User: Thoth188 / Flickr/Creative Commons

Anti-abortion activists are pushing for two state proposals that would defund Planned Parenthood.

The House version of the proposal to take state funds from Planned Parenthood had its first hearing last week, where joint sponsor Bill Patmon of Cleveland said it ensures that state money won’t be used to perform elective abortions or that the state will contract with entities that do. 

“Planned Parenthood is not mentioned anywhere in this," he said. "If the shoe fits, however, please wear it.”

Sister Simone Campbell speaks during an event in Columbus.
Karen Kasler / Ohio Public Radio

A group of politically active nuns is headed to Washington DC. They plan to see Pope Francis and to spread a message they say he’ll appreciate.

Nuns on the Bus stopped by the Statehouse in Columbus to talk about climate change and clean energy, which Pope Francis dealt with in a recent letter to church leaders.

Sister Simone Campbell is a founder of the group, and she says environmental issues reflect the world’s problems.


Two commission-based sales reps are asking the Ohio Supreme Court to decide whether a constitutional amendment okayed by voters in 2006 required that they be paid minimum wage. The eventual ruling could have a big impact on businesses and employees throughout Ohio.

The lawsuit started with one of those free coupon magazines that come in the mail or in a plastic bag delivered to your doorstep. For this particular coupon book, JB Dollar Stretcher, most of the hundred or so employees of the company were outside sales representatives who were paid on commission.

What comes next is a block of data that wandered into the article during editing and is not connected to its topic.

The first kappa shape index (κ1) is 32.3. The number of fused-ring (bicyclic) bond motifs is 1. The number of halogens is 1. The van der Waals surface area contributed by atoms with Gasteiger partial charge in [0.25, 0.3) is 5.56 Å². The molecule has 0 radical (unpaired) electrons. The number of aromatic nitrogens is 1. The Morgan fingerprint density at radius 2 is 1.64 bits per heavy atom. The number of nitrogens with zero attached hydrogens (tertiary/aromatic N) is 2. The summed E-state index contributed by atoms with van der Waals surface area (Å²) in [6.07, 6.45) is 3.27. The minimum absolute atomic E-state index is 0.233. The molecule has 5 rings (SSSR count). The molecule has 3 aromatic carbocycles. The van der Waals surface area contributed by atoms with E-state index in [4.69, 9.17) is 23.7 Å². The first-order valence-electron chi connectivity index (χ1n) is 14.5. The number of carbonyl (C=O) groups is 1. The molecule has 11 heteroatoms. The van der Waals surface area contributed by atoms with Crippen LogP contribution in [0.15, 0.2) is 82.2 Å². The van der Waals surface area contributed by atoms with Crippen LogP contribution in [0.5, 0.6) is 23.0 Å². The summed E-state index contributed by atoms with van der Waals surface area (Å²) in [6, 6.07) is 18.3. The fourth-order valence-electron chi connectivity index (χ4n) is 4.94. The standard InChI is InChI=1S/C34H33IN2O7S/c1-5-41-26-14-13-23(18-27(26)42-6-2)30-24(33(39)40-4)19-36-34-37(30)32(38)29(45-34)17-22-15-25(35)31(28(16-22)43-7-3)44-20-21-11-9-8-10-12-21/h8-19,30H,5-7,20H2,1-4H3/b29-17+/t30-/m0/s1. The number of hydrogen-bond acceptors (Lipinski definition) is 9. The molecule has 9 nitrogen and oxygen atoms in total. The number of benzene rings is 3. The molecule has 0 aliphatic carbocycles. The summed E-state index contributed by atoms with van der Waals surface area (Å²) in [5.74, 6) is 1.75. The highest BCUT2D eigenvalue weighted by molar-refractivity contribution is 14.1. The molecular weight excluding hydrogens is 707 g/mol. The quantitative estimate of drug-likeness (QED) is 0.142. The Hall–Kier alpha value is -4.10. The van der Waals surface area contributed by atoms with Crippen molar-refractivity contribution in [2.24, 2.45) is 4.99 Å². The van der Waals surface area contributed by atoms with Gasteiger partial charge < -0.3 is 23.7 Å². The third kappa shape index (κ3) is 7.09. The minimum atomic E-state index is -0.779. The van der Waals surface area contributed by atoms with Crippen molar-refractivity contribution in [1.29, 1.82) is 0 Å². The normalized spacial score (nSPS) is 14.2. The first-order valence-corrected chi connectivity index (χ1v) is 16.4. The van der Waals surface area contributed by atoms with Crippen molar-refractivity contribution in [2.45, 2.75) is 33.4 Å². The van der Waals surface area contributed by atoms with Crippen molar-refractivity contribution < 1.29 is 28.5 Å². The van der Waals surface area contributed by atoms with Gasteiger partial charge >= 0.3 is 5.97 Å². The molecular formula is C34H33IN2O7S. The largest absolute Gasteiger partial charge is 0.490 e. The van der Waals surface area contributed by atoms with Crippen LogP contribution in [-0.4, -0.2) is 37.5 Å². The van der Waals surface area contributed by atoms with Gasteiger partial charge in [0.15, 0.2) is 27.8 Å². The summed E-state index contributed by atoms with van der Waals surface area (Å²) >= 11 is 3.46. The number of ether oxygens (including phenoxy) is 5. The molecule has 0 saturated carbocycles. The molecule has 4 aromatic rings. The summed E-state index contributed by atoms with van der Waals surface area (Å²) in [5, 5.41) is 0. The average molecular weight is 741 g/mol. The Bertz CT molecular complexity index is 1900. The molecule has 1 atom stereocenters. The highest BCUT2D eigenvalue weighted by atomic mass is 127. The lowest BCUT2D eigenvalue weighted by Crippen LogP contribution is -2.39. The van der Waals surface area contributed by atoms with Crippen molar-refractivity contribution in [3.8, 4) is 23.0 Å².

Karen Kasler / Statehouse News Bureau

For the first time, Ohio’s law enforcement agencies now have a set of minimum standards for the use of deadly force and for recruitment and hiring, but the panel that set those standards says there’s a lot more work ahead.

The development of the standards is the first milestone for a panel that was proposed last year, after the police shot and killed 22-year-old John Crawford in the Beavercreek Wal-Mart outside Dayton, and 12-year-old Tamir Rice in a park in Cleveland.

A Republican group is coming to Ohio this week, just days after a conservative group’s national conference left.

The national Republican political action committee GOPAC will host its state legislative leaders’ summit in Columbus this week, bringing in state senate presidents, house speakers, and elected leaders from around the country.

The federal government is warning Ohio not to try to bring in drugs from other countries to carry out executions.

Ohio temporarily stopped executions and switched back to the single drug sodium thiopental for future ones after the January 2014 death of Dennis McGuire, who was injected with a two drug combination and appeared to gasp and choke during his execution, the longest on record in Ohio. Sodium thiopental is in short supply in the country, so last year the state applied for a license to import it.

naturegurl 78 / Flickr

  The state has recorded its first West Nile virus death of the year, a 91-year-old man from Williams County in northwest Ohio. Melanie Amato with the Ohio Department of Health said there was a single West Nile fatality last year as well, so this death is not entirely unexpected.

“It usually happens late August, early September due to the summer conditions,” Amato said. “We had a really wet beginning of the summer and it’s turned to dry conditions, which breed mosquitoes really easily.”

Former Ohio Governor, Ted Strickland
Wikimedia Commons

The conservative policy group Americans For Prosperity (AFP) will hold its annual summit in Columbus this weekend, and it’s getting a jump on the fall 2016 US Senate race with a big TV ad buy.

AFP, backed by the conservative Koch brothers, is spending more than a million dollars on TV ads targeting the Democrat who’s leading in the polls, former Gov. Ted Strickland.